The revelation last month that the Heartland Institute, a libertarian group based in Chicago, is trying to teach climate skepticism in schools has sparked a flurry of criticism and debate over the entry of global warming doubt into the classroom.
But how easy is it, really, for a group with an ideological mission to influence science curricula?
While it is hard to judge how Heartland will fare, climate denial materials have already begun to creep into public schools, said O. Roger Anderson, chair of the math and science department at Teachers College of Columbia University, in an interview. That's what Anderson says concerns him.
Anderson said that generally, it is atypical in the sciences for social or political organizations to get a place in the classroom, because their lesson plans tend to contradict the process of creating curricula, which involves vetting by scientists and education experts over several years. "We want students to look at scientific data like researchers do, critically, but only as long as it is driven by sound scientific logic—not tainted by ideological or philosophical positions."
But the consensus of man-made global warming isn't required study by most school districts, and there are still no national standards for how, or if, it should be taught. That leaves many science educators free to include climate change in courses however they want—by, for instance, teaching the scientific consensus on climate change, or explicitly advocating skepticism as a valid scientific proposition as Heartland does.
Politically conservative educators who reject evidence for global warming are increasingly seeking out supplemental materials that present the skeptical view, said Mark McCaffrey, programs and policy director for the National Center for Science Education (NCSE), a science advocacy group. He believes that is why Heartland, known for its work with the tobacco industry and its annual climate skeptic conference, has ramped up its efforts.
Last month, leaked strategy documents revealed that Heartland aims to spend $200,000 over an estimated two years to sow doubts about the consensus on human-induced climate change in K-12 classrooms.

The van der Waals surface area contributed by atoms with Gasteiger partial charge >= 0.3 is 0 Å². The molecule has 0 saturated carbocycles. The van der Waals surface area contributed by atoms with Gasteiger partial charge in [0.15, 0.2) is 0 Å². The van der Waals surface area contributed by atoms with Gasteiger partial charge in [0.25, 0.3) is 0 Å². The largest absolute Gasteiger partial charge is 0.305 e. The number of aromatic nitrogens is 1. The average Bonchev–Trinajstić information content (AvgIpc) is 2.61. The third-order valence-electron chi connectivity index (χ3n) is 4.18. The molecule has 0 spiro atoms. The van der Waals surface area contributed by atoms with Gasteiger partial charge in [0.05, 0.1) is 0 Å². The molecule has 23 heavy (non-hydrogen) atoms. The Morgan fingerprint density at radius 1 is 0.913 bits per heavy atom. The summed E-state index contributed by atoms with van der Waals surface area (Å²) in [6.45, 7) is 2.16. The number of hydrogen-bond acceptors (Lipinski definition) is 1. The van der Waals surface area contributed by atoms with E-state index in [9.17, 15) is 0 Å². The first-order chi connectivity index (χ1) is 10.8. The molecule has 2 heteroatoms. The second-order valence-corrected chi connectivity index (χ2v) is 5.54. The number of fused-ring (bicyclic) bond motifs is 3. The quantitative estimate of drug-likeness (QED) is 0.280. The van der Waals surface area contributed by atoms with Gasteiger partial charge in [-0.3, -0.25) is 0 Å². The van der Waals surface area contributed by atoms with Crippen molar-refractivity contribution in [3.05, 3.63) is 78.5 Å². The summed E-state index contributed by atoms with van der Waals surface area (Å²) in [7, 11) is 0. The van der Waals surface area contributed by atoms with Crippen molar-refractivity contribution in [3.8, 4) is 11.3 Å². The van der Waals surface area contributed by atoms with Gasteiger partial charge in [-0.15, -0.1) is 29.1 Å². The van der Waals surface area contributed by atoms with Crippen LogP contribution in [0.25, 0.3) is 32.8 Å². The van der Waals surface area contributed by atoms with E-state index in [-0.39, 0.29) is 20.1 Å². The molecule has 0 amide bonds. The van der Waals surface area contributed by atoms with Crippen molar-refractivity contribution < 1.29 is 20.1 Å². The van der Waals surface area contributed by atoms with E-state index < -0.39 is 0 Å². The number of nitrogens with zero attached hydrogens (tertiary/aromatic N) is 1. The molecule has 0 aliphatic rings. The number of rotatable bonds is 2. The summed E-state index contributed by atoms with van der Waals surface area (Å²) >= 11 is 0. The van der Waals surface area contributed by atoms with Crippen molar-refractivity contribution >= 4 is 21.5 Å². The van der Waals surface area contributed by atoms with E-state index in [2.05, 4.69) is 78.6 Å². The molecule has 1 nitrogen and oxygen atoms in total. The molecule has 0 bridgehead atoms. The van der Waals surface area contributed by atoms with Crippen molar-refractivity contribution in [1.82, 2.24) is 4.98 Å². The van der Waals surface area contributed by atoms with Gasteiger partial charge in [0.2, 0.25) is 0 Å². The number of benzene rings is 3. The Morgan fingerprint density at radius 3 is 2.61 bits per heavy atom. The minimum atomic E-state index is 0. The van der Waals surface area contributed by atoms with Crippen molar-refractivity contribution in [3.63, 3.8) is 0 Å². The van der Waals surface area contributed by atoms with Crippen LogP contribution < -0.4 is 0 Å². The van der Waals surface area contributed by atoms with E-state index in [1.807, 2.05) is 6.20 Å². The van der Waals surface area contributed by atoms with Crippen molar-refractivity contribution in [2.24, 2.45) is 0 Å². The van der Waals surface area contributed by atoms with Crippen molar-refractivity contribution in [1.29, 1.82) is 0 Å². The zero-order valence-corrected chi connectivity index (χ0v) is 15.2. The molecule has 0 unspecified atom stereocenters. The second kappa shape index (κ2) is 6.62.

The group hired David Wojick, a consultant who has authored dozens of articles, editorials and reports that promote skepticism about global warming, to develop the curriculum. The modules for grades 10-12, for example, would challenge the view that earth is warming and humans are to blame. They would also question the reliability of climate models and the belief that carbon dioxide, a greenhouse gas that scientists say is the biggest contributor to climate change, is a pollutant, the documents showed.
"[They] will be a nice counterweight to the many, many materials distributed that present an overtly political and alarmist message in regards to climate change unfortunately being used in school systems," James M. Taylor, environmental policy fellow at Heartland, told InsideClimate News. "By contrast, our materials would be based on sound science and fact."
McCaffrey said the problem is that the curriculum creates debate where there isn't one. "A curriculum based on teaching both sides of the issue doesn't accurately reflect the current science." A 2010 study in the Proceedings of the National Academy of Sciences found that about 98 percent of active climate scientists are convinced that human activities are hastening climate change.
NCSE often calls attention to curriculum that's "inaccurate or misleading," McCaffrey said. "From the sounds of it, this fits into both categories."
Who Is David Wojick?
Related to concerns about the content of Heartland's curriculum, McCaffrey said he is troubled by who is preparing it.
"I've been immersed in climate education for over a decade and never heard of [Wojick] until recent news," McCaffrey said.
"From what I've read of the modules he proposed writing, they seem designed to foster confusion rather than promote deeper understanding of the current science ... and they certainly wouldn't fit with the science education standards framework that the National Research Council plans to release," he said, referring to the operating arm of the National Academy of Sciences, which is slated to release a draft of new national science standards next month that are expected to include climate change.
Wojick isn't a scientist. He describes himself as a consultant, columnist and researcher and is currently listed as a senior consultant for innovation at the U.S. Department of Energy's Office of Scientific and Technical Information (OSTI). Since 2007, Wojick has received nearly $1.1 million from DOE to develop "science education content" and communication tools, according to government records.